I've found another potential situation with an in-home daycare with multiple providers - their claim is to work with special needs kids. I'm going to be interviewing them later this week to find out more about their philosopies.<br><br>
We've also found a daycare center in the same facility that my husband works at that is relatively inexpensive (considering others where we live) and they have philosophies that mesh with our parenting style. They are just fine with cloth diapers a<img alt="" class="inlineimg" src="http://www.mothering.com/discussions/images/smilies/smile.gif" style="border:0px solid;" title="smile"> and have a good combination of play and learning time (for older kids).<br><br>
I think it's a great idea to have an individual bonding day with each kid - is that typically mom takes one kid out while dad keeps the others? I suppose for the ones in daycare, he could take them out for lunch since they would be so close.. and then I could do an evening out - shopping, ice cream, or something like that.<br><br>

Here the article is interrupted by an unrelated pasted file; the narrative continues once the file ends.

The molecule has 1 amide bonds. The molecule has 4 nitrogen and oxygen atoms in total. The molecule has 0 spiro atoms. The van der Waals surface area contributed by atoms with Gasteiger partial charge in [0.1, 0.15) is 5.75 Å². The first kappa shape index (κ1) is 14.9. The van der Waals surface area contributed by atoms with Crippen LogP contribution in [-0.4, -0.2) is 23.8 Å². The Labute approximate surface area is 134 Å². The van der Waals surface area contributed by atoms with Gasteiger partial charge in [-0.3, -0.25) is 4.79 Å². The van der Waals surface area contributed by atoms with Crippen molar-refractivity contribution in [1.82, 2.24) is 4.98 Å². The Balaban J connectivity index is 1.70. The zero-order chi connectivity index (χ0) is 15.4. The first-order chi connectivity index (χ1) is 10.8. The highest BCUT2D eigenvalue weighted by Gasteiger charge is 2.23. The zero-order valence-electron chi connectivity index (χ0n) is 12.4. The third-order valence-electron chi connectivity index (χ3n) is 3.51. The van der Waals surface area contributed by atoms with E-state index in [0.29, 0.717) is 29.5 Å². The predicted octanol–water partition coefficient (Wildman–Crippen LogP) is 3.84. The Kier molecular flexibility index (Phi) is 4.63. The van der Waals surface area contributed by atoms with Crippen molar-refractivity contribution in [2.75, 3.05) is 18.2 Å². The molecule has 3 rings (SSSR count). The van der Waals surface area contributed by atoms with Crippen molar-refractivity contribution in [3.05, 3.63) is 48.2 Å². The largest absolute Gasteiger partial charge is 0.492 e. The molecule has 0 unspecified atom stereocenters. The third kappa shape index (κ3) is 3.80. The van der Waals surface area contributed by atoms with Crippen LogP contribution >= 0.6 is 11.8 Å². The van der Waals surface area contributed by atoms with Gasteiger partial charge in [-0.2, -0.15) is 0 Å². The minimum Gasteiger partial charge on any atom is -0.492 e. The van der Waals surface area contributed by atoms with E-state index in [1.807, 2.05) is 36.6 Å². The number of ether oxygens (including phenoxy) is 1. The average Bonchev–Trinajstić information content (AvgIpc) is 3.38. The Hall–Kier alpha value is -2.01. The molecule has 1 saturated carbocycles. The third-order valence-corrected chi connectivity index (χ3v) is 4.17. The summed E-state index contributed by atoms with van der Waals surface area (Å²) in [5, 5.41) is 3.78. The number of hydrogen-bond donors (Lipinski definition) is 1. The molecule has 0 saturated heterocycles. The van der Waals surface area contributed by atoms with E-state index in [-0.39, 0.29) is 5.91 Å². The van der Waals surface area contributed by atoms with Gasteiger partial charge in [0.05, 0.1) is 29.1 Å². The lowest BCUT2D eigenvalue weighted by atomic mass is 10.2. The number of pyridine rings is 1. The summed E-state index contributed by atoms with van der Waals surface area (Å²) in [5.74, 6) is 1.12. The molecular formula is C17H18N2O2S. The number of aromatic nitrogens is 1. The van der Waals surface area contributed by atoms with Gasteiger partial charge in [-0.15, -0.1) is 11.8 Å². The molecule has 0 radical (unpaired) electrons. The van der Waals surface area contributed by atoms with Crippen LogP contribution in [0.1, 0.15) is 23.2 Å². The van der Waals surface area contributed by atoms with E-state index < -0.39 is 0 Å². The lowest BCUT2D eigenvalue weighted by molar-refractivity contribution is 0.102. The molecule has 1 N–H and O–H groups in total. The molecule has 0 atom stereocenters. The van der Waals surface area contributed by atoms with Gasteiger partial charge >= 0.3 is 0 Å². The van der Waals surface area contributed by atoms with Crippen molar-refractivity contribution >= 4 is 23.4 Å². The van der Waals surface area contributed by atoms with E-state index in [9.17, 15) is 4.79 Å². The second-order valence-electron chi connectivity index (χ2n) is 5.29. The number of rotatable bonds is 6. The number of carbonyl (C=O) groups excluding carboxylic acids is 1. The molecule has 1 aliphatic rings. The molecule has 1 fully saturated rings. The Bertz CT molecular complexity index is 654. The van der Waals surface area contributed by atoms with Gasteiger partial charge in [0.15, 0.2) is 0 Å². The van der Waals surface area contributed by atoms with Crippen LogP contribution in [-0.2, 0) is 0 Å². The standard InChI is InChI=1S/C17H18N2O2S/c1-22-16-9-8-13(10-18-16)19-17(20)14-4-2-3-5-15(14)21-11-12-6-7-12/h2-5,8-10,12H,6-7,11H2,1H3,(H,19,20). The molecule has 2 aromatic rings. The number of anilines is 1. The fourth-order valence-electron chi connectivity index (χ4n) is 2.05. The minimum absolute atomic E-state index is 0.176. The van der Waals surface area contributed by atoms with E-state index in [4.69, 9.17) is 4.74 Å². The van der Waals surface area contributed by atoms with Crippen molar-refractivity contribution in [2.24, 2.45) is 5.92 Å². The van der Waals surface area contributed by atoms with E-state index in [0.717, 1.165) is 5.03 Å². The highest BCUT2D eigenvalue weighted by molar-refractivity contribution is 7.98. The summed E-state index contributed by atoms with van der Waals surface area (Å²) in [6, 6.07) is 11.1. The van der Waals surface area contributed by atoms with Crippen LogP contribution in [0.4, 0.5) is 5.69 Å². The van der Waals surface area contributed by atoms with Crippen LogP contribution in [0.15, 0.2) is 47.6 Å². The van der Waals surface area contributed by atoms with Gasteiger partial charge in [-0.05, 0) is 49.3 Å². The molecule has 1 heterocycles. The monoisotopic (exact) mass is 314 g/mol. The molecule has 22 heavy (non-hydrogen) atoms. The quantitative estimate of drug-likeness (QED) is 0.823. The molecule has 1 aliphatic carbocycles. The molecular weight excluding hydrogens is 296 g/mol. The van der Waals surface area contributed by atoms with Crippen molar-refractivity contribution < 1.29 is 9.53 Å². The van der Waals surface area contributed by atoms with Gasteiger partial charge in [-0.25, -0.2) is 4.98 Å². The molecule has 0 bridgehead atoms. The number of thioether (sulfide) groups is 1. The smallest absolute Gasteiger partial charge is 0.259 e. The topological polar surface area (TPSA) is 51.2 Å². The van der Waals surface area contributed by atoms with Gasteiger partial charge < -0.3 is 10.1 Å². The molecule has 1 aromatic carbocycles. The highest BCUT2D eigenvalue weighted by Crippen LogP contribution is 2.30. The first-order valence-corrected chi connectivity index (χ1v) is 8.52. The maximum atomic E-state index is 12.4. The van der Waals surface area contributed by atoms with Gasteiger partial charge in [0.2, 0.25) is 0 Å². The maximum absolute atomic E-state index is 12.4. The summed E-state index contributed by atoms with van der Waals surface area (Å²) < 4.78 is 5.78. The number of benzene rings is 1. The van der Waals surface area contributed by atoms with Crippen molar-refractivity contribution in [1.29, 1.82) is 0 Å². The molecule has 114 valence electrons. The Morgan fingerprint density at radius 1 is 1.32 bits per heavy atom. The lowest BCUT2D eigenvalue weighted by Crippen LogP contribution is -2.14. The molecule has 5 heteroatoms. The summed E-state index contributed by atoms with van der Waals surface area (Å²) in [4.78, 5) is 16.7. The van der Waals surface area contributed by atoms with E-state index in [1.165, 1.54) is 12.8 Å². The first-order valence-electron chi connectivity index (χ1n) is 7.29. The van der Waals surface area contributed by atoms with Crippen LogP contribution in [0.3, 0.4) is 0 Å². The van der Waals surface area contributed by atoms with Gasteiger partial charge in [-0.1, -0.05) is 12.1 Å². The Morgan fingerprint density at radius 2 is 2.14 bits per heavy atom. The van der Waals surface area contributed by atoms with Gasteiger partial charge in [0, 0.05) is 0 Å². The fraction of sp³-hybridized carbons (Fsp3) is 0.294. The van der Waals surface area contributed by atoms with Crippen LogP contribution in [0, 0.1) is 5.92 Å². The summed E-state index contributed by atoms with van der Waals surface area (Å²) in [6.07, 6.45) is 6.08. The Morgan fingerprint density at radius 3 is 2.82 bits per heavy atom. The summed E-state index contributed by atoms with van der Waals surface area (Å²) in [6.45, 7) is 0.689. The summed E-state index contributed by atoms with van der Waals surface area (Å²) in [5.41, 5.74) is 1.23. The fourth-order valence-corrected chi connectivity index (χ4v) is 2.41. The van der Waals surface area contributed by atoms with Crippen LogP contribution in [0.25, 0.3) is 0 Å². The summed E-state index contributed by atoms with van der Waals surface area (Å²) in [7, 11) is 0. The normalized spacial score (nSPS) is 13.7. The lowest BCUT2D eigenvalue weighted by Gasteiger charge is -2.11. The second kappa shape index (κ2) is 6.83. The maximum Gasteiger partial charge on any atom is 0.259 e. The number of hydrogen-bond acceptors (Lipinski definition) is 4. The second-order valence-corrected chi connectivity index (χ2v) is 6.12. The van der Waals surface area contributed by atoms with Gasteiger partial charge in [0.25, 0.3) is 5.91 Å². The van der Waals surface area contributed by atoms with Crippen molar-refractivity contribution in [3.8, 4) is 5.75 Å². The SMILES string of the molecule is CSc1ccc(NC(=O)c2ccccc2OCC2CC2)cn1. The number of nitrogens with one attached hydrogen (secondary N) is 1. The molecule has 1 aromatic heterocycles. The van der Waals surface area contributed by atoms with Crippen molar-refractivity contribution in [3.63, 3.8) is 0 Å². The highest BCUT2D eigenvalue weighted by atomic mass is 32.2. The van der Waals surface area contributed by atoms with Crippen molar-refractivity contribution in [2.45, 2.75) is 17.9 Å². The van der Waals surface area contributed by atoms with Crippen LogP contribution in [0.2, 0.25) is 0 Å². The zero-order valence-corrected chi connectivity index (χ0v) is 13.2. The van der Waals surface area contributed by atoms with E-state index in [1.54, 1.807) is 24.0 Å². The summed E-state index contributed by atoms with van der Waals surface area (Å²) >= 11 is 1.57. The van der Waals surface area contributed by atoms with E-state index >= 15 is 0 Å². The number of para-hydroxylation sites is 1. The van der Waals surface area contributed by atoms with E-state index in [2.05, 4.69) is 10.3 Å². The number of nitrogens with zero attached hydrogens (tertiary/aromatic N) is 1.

My DH is definitely on board with splitting parenting duties, right now the housework is split about 50/50 (or even 70/30 in his favor some weeks <img alt="" class="inlineimg" src="http://www.mothering.com/discussions/images/smilies/smile.gif" style="border:0px solid;" title="smile"> ) We are also big organizers, and have tried to get together meal plans, "house rules", schedules, etc. Of course a lot of this depends on the feedback we get from their current FP.<br><br>
I'm trying to find some good crockpot recipes - I think that will be the biggest adjustment. Right now we spend a few hours cooking 1-2 nights per week and eat leftovers the rest of the week. We've tried some crockpot meals but lately haven't had much success (even though we cook well and a lot using the stove/oven). I've started meal planning, but I need to find out what kinds of foods the kids like/dislike to incorporate into the plan.<br><br>
I'm also a coupon shopper, which I think will have to change one we have the kids. So I'm thinking about a Costco membership.